Swept under the rug: disappearing Indigenous languages

Brazil’s native identity threatened amid COVID-19

Around 7,000 languages are spoken worldwide today, yet over 40 per cent of them are at risk of disappearing before the end of this century. On average, one Indigenous language dies every two weeks, and this rate has only accelerated during the COVID-19 pandemic.

Brazil is one of the most vulnerable countries currently seeing its native languages disappear, despite being a very diverse nation. The largest and most populated country in South America is home to 305 Indigenous ethnic groups, with almost every tribe having its own language. The number, however, was much higher before the 16th century: thousands of Indigenous languages have disappeared in Brazil since it was colonized by Portugal during that period.

Elderly natives are almost always the last representatives of their tribe’s language, since languages disappear when the younger generation no longer uses, or even understands, them.

First, the language dies when it loses its last native speaker. Then, it becomes extinct when it is no longer understood even by second-language speakers.

Such occurrences are far from uncommon, as elders and parents face challenges when passing their language to the next generation. As a result of European colonialism, Indigenous languages were unable to solidify their position not only in Brazil, but also in most of sub-Saharan and West Africa, as well as North America.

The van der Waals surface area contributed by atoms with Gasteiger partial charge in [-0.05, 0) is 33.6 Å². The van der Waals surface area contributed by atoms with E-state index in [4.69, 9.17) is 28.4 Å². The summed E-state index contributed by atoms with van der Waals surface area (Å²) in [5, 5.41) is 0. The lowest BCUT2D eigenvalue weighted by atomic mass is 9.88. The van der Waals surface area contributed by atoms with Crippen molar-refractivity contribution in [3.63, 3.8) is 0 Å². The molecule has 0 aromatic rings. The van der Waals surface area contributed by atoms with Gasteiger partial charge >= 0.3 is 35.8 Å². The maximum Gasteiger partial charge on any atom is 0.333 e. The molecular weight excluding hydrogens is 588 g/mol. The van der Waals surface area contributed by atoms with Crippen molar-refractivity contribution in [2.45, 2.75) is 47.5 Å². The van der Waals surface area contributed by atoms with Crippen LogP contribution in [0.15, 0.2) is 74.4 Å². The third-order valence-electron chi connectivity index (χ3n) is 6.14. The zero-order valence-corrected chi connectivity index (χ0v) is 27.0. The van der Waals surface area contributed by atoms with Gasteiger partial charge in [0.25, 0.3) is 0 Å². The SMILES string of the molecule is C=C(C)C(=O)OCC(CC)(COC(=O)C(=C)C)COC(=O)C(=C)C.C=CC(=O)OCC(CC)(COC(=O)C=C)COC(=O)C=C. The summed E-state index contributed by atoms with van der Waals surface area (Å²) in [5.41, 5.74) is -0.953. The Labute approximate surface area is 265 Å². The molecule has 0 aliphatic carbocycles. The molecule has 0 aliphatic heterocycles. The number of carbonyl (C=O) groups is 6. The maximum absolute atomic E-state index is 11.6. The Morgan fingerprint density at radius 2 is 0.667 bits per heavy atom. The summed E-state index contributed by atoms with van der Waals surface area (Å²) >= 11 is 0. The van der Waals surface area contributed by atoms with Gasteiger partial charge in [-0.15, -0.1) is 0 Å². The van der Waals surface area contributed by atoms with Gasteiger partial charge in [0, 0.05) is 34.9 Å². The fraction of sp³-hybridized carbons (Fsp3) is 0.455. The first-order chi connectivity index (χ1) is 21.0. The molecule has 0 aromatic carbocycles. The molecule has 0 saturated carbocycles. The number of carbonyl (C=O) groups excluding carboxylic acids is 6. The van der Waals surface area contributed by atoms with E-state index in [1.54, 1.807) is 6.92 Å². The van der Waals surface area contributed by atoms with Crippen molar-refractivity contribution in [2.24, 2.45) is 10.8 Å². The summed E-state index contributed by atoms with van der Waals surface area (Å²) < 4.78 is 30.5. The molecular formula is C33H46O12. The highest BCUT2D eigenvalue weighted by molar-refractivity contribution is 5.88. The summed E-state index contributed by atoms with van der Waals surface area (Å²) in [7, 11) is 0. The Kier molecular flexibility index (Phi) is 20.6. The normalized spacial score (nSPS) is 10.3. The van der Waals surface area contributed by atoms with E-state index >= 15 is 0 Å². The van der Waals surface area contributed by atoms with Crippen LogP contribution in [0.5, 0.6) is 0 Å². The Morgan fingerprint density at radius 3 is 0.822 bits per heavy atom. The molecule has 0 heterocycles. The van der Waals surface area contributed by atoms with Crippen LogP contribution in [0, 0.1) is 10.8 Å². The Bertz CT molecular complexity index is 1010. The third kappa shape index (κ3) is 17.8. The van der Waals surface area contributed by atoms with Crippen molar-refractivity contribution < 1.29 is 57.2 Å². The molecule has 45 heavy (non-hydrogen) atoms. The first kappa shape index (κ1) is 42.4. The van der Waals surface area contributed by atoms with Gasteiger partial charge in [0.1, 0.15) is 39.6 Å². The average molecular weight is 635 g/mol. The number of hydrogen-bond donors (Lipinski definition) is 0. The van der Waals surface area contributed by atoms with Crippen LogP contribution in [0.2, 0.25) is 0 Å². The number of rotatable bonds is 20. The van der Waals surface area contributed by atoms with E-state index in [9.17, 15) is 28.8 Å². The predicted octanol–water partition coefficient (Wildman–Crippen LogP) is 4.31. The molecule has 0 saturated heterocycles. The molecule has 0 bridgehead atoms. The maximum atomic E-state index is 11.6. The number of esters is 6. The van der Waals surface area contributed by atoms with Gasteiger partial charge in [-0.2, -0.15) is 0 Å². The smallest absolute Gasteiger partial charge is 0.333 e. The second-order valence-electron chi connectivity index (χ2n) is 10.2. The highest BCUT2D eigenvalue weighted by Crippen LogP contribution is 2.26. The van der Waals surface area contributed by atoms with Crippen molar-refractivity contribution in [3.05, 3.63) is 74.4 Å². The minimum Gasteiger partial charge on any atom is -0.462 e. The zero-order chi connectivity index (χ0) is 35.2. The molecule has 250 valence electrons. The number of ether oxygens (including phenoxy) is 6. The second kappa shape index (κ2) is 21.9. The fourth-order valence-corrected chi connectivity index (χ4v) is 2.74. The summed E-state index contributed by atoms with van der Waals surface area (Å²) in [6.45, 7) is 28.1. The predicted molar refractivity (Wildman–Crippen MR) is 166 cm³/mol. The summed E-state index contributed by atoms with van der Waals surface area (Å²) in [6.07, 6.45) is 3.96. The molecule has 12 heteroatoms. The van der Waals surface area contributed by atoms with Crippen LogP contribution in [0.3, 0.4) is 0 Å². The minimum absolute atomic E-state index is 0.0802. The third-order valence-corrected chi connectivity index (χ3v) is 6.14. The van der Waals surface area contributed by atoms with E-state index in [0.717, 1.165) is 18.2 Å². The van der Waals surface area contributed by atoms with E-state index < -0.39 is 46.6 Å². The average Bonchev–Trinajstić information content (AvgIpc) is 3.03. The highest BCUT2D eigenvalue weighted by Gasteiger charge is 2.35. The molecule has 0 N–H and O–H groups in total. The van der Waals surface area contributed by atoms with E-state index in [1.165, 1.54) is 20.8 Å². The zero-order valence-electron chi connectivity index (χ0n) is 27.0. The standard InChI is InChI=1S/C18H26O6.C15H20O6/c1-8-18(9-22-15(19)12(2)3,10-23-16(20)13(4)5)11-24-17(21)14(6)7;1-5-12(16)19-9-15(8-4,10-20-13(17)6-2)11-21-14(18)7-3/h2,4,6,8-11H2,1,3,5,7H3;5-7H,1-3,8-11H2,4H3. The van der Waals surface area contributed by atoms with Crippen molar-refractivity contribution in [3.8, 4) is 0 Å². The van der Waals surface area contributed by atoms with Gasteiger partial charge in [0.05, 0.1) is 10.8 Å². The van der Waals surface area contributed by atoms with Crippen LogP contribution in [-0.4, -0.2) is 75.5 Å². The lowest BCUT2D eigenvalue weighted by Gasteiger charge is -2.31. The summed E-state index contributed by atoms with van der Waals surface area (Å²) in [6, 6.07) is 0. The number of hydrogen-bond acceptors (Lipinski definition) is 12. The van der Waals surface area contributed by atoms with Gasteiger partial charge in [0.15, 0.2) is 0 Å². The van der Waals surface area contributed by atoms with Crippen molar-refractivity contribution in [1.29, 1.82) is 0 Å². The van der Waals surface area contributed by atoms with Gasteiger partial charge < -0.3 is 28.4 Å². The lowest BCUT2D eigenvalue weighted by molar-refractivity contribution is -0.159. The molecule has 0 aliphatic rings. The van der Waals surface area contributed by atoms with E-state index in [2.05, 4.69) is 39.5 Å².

English, Spanish, French, and Portuguese became the lingua francas of the former colonies. Different ethnic groups would use European languages to communicate with one another. Moreover, when young Indigenous people look for opportunities in their own country, mastering a European language is a necessity, while their mother tongue’s use in the professional world is virtually non-existent.

However, the Guaraní people in Brazil managed to resist assimilation and keep its language alive. There are over 50,000 Guaraní people in the country, and their language is even taught in the community’s public elementary schools.

Other Indigenous languages in Brazil, though, have an unfortunate fate. Puruborá, Omagua, and Tariana are already considered critically endangered, with only 100, 10, and two native speakers left on the planet, respectively.

In 2020, the biggest challenge for endangered Indigenous languages is the pandemic, as elders are the age group most vulnerable to contracting the coronavirus. With over 175,000 pandemic-related deaths in Brazil, the situation is alarming for Indigenous groups. Not only their language, but also their history, values, traditions, and entire cultures are at risk of being permanently erased.


Graphic by @the.beta.lab

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